Management of contralateral N0 neck in pyriform sinus carcinoma.Laryngoscope. 2006 Jul; 116(7):1268-72.L
The hypopharynx has a rich lymphatic network that places patients with tumors of the hypopharynx at high risk for early dissemination of the disease into the cervical lymphatics. Therefore, ipsilateral elective neck dissection of clinically N0 neck in lateralized lesions of hypopharyngeal squamous cell carcinomas (SCCs) is widely accepted as a standard treatment. However, the management of the contralateral N0 neck is still controversial. The aim of this study was to evaluate the incidence and predictive factors of contralateral occult lymph node metastasis in pyriform sinus SCC.
MATERIALS AND METHODS
We performed a retrospective analysis of 43 patients with N0 to 3 pyriform sinus SCC with contralateral clinically node-negative necks who had also received contralateral elective neck dissections from 1994 to 2003. Surgical treatment was followed by postoperative radiotherapy in 41 patients. The follow-up period ranged from 4 to 135 months (mean, 40 months). The Kaplan-Meier method and log-rank test were used to calculate the disease-specific survival rates and prognostic significance of contralateral occult lymph node metastasis.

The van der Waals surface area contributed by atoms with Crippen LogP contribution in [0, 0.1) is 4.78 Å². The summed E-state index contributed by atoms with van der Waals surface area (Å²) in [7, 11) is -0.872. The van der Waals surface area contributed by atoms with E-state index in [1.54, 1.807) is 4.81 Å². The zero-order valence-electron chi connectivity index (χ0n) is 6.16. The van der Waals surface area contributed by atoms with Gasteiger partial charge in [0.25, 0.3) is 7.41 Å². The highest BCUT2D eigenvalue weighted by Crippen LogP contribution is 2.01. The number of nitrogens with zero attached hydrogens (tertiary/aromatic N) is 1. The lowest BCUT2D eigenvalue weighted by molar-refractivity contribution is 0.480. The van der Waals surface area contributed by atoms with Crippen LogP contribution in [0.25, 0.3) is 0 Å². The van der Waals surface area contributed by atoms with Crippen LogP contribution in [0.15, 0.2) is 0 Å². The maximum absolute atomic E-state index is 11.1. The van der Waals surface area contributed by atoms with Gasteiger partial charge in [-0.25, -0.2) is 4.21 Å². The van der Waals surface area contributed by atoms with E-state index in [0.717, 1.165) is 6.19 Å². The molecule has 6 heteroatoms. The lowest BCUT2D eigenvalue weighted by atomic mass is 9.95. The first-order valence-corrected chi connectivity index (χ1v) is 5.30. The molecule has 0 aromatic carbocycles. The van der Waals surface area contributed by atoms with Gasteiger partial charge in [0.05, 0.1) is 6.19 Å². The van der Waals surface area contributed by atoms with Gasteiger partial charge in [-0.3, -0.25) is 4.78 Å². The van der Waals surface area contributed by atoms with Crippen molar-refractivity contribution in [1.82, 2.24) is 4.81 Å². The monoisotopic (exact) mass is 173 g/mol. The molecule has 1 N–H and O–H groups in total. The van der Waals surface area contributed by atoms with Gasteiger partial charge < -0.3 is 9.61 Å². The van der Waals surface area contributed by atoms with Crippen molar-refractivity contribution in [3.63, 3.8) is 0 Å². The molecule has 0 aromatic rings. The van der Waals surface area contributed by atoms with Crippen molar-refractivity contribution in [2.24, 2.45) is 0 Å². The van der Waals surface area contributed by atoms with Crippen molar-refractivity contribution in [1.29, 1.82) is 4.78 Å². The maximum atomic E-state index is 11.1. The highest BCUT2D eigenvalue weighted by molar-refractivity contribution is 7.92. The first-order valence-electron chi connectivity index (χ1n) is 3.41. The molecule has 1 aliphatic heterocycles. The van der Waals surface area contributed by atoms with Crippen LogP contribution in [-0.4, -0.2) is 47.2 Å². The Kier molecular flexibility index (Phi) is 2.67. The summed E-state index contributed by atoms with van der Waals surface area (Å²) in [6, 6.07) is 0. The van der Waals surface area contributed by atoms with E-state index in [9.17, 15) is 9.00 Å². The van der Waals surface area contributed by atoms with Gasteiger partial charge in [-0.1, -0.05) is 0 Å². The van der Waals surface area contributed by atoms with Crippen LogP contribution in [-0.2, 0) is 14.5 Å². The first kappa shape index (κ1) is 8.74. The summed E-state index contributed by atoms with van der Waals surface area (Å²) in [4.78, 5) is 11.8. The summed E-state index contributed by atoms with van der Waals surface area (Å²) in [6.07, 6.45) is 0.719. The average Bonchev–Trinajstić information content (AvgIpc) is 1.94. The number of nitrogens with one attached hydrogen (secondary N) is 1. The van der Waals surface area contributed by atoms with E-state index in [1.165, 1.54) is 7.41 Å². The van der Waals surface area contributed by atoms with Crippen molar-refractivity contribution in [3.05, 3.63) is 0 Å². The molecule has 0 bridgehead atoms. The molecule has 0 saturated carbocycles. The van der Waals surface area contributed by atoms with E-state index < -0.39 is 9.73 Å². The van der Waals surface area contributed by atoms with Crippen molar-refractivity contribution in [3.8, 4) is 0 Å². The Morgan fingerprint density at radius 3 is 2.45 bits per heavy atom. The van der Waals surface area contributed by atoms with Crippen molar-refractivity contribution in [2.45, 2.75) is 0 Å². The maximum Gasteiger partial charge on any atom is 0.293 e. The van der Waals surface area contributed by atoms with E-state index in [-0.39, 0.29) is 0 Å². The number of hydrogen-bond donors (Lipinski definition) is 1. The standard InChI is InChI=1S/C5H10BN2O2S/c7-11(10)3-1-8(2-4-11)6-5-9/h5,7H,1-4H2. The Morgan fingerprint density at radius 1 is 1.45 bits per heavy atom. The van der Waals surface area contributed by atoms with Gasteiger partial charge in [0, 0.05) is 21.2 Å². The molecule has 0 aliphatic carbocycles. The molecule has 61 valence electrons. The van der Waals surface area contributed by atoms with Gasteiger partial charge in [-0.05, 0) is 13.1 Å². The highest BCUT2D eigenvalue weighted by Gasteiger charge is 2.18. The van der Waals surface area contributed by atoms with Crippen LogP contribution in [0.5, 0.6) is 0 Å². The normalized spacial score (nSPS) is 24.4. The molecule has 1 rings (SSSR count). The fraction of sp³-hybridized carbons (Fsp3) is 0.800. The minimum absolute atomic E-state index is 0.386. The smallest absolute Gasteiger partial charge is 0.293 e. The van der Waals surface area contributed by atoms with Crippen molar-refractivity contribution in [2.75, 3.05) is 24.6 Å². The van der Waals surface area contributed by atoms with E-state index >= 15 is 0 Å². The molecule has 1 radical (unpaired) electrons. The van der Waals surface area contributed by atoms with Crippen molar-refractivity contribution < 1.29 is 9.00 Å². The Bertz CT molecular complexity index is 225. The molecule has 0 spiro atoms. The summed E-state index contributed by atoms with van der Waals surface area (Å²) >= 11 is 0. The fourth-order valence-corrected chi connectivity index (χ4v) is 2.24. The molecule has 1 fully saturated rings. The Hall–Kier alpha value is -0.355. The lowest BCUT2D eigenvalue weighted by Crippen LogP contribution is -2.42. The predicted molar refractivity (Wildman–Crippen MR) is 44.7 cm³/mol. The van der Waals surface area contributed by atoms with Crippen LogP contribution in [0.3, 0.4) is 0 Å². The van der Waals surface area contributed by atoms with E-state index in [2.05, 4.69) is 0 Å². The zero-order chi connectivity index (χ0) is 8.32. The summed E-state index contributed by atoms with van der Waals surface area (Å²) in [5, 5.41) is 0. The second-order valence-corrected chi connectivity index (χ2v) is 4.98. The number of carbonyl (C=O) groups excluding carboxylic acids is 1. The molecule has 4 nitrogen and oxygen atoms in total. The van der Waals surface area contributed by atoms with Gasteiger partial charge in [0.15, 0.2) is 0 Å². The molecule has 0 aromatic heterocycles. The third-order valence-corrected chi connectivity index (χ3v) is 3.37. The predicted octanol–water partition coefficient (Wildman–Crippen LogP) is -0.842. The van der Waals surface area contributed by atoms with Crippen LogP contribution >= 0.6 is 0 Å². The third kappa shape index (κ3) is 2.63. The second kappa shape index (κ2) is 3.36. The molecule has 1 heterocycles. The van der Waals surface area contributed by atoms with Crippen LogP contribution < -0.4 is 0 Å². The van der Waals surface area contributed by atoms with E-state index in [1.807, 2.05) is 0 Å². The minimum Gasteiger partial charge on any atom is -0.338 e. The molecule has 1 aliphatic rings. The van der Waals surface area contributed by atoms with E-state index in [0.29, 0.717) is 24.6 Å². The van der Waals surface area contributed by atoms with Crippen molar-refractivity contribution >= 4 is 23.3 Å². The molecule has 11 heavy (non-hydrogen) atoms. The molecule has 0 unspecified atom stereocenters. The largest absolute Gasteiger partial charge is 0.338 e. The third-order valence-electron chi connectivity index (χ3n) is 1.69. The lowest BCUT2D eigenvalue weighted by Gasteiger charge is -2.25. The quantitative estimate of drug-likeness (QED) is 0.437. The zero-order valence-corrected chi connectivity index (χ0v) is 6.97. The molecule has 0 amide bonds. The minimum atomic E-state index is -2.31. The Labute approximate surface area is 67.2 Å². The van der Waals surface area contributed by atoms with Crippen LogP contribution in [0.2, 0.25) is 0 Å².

Contralateral occult lymph node metastases occurred in 16% (seven of 43) of the subjects. Twenty-six percent of the 27 subjects with clinically node-positive ipsilateral neck developed contralateral occult lymph node metastases, whereas 0% of the 16 subjects with N0 ipsilateral necks (P=.035) developed the disease. Moreover, in cases with primary site extension across the midline, the rate of contralateral occult neck metastasis was significantly higher (P=.010). However, there were no statistically significant differences in age, sex, early versus advanced T stage, number of ipsilateral positive nodes, lymph nodes with extracapsular spread, primary subsite of medial versus lateral pyriform sinus, pyriform sinus apex involvement, and growth type. Patients with no evidence of contralateral nodal cancer had significantly improved disease-specific survival over patients with any pathologically positive nodes (5-year disease-specific survival rate, 66% vs. 33%, P<.05).
The patients with pyriform sinus SCC with clinically ipsilateral N+ neck and/or extension across the midline are at greater risk for contralateral occult neck metastases. Furthermore, patients who present with a contralateral metastatic neck have a worse prognosis than those staged as N0. Therefore, we advocate bilateral neck treatment in patients with pyriform sinus SCC with clinically ipsilateral node metastases and/or extension across the midline.